Last month, the captain of the Yale men’s basketball team, Jack Montague, was expelled from the university following accusations of sexual assault from 2014. Judging from the media coverage of the incident, the real tragedy isn't that a young man may have raped a young woman, or even that Yale may have mishandled the case -- it's that Montague's absence might upset upset some March Madness brackets.
While the facts about Montague's case still remain unclear, many media outlets took the news of his expulsion as a chance to focus first and foremost on how the accusations negatively impact Yale's basketball team.
Montague’s teammates had to apologize after causing outrage on Yale's campus for supporting their former captain and teammate by wearing shirts with his nickname and jersey number on them when they played against Harvard on February 26th. "The team's actions appeared to be a dismissal of the very real threat of sexual violence," wrote the Yale Women's Center in a statement released the following Monday. "We condemn the insensitivity of the protest even as we withhold judgment on individual team members."
It should be common sense that in a case of alleged sexual assault, the possibility of sexual violence on a university campus should be more important than athletic success. Unfortunately, the dialogue that has surrounded Montague's case feels almost de rigueur. The common reaction when a member of a well-known institution is accused of sexual violence, is to question how it might harm the organization or team, not to ask whether there is a larger problem or whether there may be more victims afraid to come forward.
Last month, a longform piece called “Who Is Daniel Holtzclaw?” was published on SB Nation. The 12,000-word profile disaster was written by a sports reporter who had covered the linebacker-turned-cop-turned-serial-rapist’s college football career. Faced with swift backlash, the piece was removed that same day, and replaced with an editor's note that acknowledged that the article was "a complete failure."
Just a few weeks later, Vanity Fair published a piece of similar length about prep school athlete and convicted statutory rapist Owen Labrie, focused on what his sentence means for Labrie's future and for the elite school's reputation. An alumnus of the school where the sexual assault occurred wrote the sympathetic piece, the subhead of the which said, "two lives have been irreparably damaged," as the author waxed nostalgic for the "lilac-scented Arden" prep school that "transformed the life of the small-town midwestern boy." According to the author:
What is perhaps most depressing from the trial testimony...is that the rite in which Labrie participated was not the province of disaffected or marginalized students who were known rule breakers. Instead it involved some acknowledged leaders of the school: the captain of the soccer team; editors of the newspaper; a class officer of the grade behind Labrie.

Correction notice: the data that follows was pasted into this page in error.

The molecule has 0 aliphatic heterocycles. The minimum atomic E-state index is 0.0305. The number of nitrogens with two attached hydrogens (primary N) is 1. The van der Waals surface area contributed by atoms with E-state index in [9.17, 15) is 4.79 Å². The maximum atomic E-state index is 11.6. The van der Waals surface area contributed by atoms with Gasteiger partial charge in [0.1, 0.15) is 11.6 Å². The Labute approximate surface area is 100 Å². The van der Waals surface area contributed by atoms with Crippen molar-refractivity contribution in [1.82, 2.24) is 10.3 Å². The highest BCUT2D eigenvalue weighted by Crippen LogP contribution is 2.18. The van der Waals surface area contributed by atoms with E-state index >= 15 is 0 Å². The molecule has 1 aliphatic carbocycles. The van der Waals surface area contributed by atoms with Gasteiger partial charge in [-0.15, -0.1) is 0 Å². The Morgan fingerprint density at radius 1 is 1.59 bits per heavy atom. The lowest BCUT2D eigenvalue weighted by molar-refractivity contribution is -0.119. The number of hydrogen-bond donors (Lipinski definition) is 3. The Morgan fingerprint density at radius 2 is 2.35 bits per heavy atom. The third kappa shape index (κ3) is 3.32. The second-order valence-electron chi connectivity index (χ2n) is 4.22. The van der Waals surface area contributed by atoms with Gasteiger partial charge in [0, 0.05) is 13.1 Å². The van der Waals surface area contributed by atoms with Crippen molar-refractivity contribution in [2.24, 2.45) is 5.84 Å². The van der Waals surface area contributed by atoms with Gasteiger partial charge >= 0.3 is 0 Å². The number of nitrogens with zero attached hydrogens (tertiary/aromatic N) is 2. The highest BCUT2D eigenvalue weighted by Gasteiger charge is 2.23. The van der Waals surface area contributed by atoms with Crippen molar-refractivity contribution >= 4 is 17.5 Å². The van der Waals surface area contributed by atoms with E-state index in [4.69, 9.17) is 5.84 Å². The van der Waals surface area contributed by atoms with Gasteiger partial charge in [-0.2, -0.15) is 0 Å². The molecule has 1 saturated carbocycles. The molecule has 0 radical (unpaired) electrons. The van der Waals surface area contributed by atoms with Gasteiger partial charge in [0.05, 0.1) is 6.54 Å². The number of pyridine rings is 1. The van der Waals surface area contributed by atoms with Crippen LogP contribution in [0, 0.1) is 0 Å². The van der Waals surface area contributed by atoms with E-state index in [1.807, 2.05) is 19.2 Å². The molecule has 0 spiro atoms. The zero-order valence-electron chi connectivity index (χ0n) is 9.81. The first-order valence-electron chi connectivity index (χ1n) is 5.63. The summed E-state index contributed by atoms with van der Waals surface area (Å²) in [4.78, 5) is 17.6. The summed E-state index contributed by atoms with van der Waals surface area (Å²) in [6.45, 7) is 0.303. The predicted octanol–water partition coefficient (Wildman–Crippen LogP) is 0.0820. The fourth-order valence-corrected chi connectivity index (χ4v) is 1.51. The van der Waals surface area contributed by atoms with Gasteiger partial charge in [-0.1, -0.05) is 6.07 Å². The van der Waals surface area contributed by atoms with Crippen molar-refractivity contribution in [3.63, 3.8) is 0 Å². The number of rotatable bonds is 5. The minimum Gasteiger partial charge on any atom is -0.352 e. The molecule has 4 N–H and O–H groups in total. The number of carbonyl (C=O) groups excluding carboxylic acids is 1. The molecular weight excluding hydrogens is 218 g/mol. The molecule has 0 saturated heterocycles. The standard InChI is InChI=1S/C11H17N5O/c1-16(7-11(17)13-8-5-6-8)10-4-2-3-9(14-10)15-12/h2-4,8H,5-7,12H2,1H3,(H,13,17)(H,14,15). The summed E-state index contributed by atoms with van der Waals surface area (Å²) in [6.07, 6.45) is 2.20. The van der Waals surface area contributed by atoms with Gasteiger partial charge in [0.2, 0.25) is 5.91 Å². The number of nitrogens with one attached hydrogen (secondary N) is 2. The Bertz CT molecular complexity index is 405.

Actually, what's most depressing about the trial is that an alleged sexual assault occurred on a high school campus.
These three instances are not unique. Places like Steubenville, Ohio and Missoula, Montana have become infamous for similar reasons, among countless others. Back in 2015, pundits found it more comfortable to refer to then-Florida State quarterback Jameis Winston's alleged sexual assault as "off-the-field issues," and wonder how they would affect his NFL prospects. College basketball player Brandon Austin was accused of sexual assault at two different schools, but CBS Sports simply referred to them as "past mistakes" that have "humbled" him in profile about his move to a third school. In college and professional sports, sexual violence (alleged or otherwise) against women has been reduced, if not completely ignored, to maintain the image and reputation of athletes and teams.
By extolling the athletic backgrounds of those accused of perpetrating sexual violence, and by framing them as tortured athletes-gone-sour, we overlook the basic issue of sexual violence, and subsequently undermine survivors' experiences. When the focus is on ruined sports careers rather than the horror of sexual violence, the uncomfortable questions we need to ask ourselves to prevent more of the same from occurring are ignored: Why do athletes seem to feel more entitled to women's bodies? And why do we let them get away with it?
When Daniel Holtzclaw sexually assaulted 13 women in the Oklahoma City area, the tragedy was not his failed career as either a cop or a football star. The tragedy was the violent manipulation and sexual assault of 13 women. Period.
When reporting or discussing sexual violence, the emphasis should not be on the future that the alleged perpetrator may or may not have. The emphasis should instead be on the survivors, and the systems that are in place in order to protect and seek justice for all parties. By focusing on anything else, survivors are made to take a backseat in the tellings of their own stories and experiences.
March Madness will be one of the most talked about events this month, as it is every year. Just last month, 115.5 million people tuned in to Super Bowl 50. An estimated $11 billion will be spent on the Rio summer Olympics this August. There is no shortage of positive attention given to male athletes.
So when we discuss alleged sexual violence, let's keep the focus on the crimes, rather than on how those crimes might impact a sports team's performance. Because when we put the pain of survivors on the back burner in favor of our March Madness brackets, no one wins.
CORRECTION: An earlier version of this article said that an estimated $11 million will be spent on the summer 2016 Olympics in Rio. The actual estimated amount is $11 billion.